Wednesday, October 31, 2012

pipes-2.5: Faster and slimmer


I optimized the entire pipes library very aggressively for version 2.5, and now the library runs faster than conduit on my micro-benchmarks. I'll begin with the purest benchmark which gives the greatest difference in speed since it only measure the efficiency of each library's implementation without any IO bottlenecks:
import Control.Proxy
import Data.Conduit
import Data.Conduit.List as L

n = 1000000 :: Int

-- Pipes
main = runProxy $ discard <-< enumFromToS 1 n

-- Conduit
main = L.enumFromTo 1 n $$ L.sinkNull
Note some differences from last time. This time I'm using conduit's built-in optimized discard equivalent: sinkNull. Also, I've multiplied n by 10 to more accurately measure throughput. I compile both implementations with -O2.

pipes now spends about 112 ns per round-trip:
real    0m0.112s
user    0m0.104s
sys     0m0.004s
... while conduit spends about 167 ns per round-trip:
real    0m0.167s
user    0m0.156s
sys     0m0.008s
I achieved this speed increase by reverting to the pipes-1.0 trick of making the base monad optional, at the expense of breaking the monad transformer laws. I spent a considerable amount of effort trying to get the correct version to work, but I was led inexorably to the same conclusion that Michael already reached, which was that the original approach was best and that the gain in performance is worth bending the monad transformer laws.

Note that the above benchmark exaggerates the differences and is not indicative of real-world performance differences. For typical code you will not observe measurable differences between pipes and conduit when IO is the bottle-neck.

There is also one area in which conduit may still give (very slightly) better performance, which is in speeding up user-defined pipes. One goal I did not complete for this release was copying Michael's trick of using rewrite RULES to inline the Monad instance for user-defined pipes. I plan to copy this same trick in a separate release because I want to take the time to ensure that I can get the rewrite RULES to always fire without interfering with other optimizations.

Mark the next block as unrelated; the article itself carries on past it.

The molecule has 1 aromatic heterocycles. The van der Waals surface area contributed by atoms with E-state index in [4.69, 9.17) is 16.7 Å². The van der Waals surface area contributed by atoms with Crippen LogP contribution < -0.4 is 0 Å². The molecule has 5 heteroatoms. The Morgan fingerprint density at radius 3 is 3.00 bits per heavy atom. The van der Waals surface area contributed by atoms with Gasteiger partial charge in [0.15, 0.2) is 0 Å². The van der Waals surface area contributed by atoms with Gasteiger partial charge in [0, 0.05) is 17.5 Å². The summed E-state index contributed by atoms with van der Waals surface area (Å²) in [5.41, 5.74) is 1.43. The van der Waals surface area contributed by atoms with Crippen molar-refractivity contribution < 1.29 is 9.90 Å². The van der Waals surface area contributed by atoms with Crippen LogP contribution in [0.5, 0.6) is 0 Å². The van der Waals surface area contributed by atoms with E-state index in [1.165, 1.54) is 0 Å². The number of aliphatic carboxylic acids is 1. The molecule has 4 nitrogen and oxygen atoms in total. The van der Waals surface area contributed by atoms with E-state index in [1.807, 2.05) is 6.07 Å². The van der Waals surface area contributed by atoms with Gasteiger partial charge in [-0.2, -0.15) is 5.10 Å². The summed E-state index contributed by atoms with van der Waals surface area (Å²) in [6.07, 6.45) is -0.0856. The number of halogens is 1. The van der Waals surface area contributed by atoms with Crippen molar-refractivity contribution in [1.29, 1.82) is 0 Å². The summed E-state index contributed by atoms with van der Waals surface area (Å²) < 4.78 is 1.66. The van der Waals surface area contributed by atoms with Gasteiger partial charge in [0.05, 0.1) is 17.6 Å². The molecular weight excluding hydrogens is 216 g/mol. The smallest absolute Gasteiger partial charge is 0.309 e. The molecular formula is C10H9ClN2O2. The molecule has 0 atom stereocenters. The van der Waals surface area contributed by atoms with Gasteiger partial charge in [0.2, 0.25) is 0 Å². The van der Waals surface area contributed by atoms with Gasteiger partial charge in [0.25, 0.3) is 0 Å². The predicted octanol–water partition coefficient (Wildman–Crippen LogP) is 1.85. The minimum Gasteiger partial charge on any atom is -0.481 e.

The big focus of this release was to make pipes a very light-weight dependency, both in terms of performance and transitive dependencies. In the rewrite I dropped the free dependency so now the package only has two non-base dependencies:
  • transformers >=
  • index-core
... and I plan on dropping index-core along with Frames once I complete my resource management solution, leaving just a transformers dependency, which is about as light-weight as it could possibly get.

I also stole a page from Michael's book, by removing the -O2 flag from the pipes.cabal file. This flag no longer has any effect on performance after the rewrite, so you should see quicker compile times, making the pipes dependency even lighter.

There is still one other way I could make the pipes dependency even lighter, which is to remove the MFunctor class. The Control.MFunctor module requires Rank2Types, which might rule out pipes for projects that use non-GHC compilers, so if this is an issue for you, just let me know and I will try to migrate MFunctor to a separate library. Frames use a lot of extensions, but those will be on the way out, leaving behind just FlexibleContexts and KindSignatures, which are very mild extensions.

Resource management

I also wanted to use this update to point out that you can get deterministic resource management with pipes today if you use Michael's ResourceT in the base monad. So if you want to use pipes and all you care about is resource determinism then you can switch over already.

However, that alone will NOT give you prompt finalization and if you want promptness you will have to wait until I complete my own resource management extension. The extension I have in mind will be released as a proxy transformer that you can layer in any proxy transformer stack, so any proxy code you currently write can be transparently upgraded to work with resource management later on when I release the extension.

Another thing I want to mention is that while I will release the tools to manage resources promptly and deterministically, I do not plan on using these tools in the proxy standard libraries that I will release. The main reason for this is that:
  • There is no one true solution to finalization and I don't want people to have to buy in to my finalization approach to use the standard libraries I provide.